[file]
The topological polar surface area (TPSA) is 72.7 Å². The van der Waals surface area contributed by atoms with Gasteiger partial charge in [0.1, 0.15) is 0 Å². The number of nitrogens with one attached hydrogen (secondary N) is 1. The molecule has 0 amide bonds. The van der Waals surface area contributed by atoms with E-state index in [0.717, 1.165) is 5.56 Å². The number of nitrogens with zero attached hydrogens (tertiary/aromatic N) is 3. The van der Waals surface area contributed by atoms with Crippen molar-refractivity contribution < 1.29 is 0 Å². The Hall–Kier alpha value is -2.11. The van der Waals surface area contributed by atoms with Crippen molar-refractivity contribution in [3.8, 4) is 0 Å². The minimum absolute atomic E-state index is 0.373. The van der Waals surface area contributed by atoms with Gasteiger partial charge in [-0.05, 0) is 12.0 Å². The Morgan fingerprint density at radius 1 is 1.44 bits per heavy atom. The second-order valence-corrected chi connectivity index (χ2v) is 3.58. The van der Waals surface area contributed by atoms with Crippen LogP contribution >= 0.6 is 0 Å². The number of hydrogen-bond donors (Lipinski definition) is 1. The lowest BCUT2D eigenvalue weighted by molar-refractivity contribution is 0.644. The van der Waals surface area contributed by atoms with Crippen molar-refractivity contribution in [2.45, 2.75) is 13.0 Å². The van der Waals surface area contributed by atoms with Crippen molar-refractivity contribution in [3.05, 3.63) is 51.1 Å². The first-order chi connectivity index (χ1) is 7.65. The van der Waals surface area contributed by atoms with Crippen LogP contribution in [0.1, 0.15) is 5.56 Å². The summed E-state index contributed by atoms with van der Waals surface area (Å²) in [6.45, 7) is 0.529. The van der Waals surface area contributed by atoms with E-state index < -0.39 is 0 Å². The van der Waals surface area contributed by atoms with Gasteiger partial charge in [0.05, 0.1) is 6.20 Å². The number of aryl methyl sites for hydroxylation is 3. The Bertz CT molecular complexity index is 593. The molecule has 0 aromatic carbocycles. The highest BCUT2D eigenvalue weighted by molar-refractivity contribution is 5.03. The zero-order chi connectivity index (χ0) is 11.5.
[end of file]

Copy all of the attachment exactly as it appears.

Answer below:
The topological polar surface area (TPSA) is 72.7 Å². The van der Waals surface area contributed by atoms with Gasteiger partial charge in [0.1, 0.15) is 0 Å². The number of nitrogens with one attached hydrogen (secondary N) is 1. The molecule has 0 amide bonds. The van der Waals surface area contributed by atoms with E-state index in [0.717, 1.165) is 5.56 Å². The number of nitrogens with zero attached hydrogens (tertiary/aromatic N) is 3. The van der Waals surface area contributed by atoms with Crippen molar-refractivity contribution < 1.29 is 0 Å². The Hall–Kier alpha value is -2.11. The van der Waals surface area contributed by atoms with Crippen molar-refractivity contribution in [3.8, 4) is 0 Å². The minimum absolute atomic E-state index is 0.373. The van der Waals surface area contributed by atoms with Gasteiger partial charge in [-0.05, 0) is 12.0 Å². The Morgan fingerprint density at radius 1 is 1.44 bits per heavy atom. The second-order valence-corrected chi connectivity index (χ2v) is 3.58. The van der Waals surface area contributed by atoms with Crippen LogP contribution >= 0.6 is 0 Å². The number of hydrogen-bond donors (Lipinski definition) is 1. The lowest BCUT2D eigenvalue weighted by molar-refractivity contribution is 0.644. The van der Waals surface area contributed by atoms with Crippen molar-refractivity contribution in [2.45, 2.75) is 13.0 Å². The van der Waals surface area contributed by atoms with Crippen molar-refractivity contribution in [3.05, 3.63) is 51.1 Å². The first-order chi connectivity index (χ1) is 7.65. The van der Waals surface area contributed by atoms with Crippen LogP contribution in [0.1, 0.15) is 5.56 Å². The summed E-state index contributed by atoms with van der Waals surface area (Å²) in [6.45, 7) is 0.529. The van der Waals surface area contributed by atoms with E-state index < -0.39 is 0 Å². The van der Waals surface area contributed by atoms with Gasteiger partial charge in [0.05, 0.1) is 6.20 Å². The number of aryl methyl sites for hydroxylation is 3. The Bertz CT molecular complexity index is 593. The molecule has 0 aromatic carbocycles. The highest BCUT2D eigenvalue weighted by molar-refractivity contribution is 5.03. The zero-order chi connectivity index (χ0) is 11.5.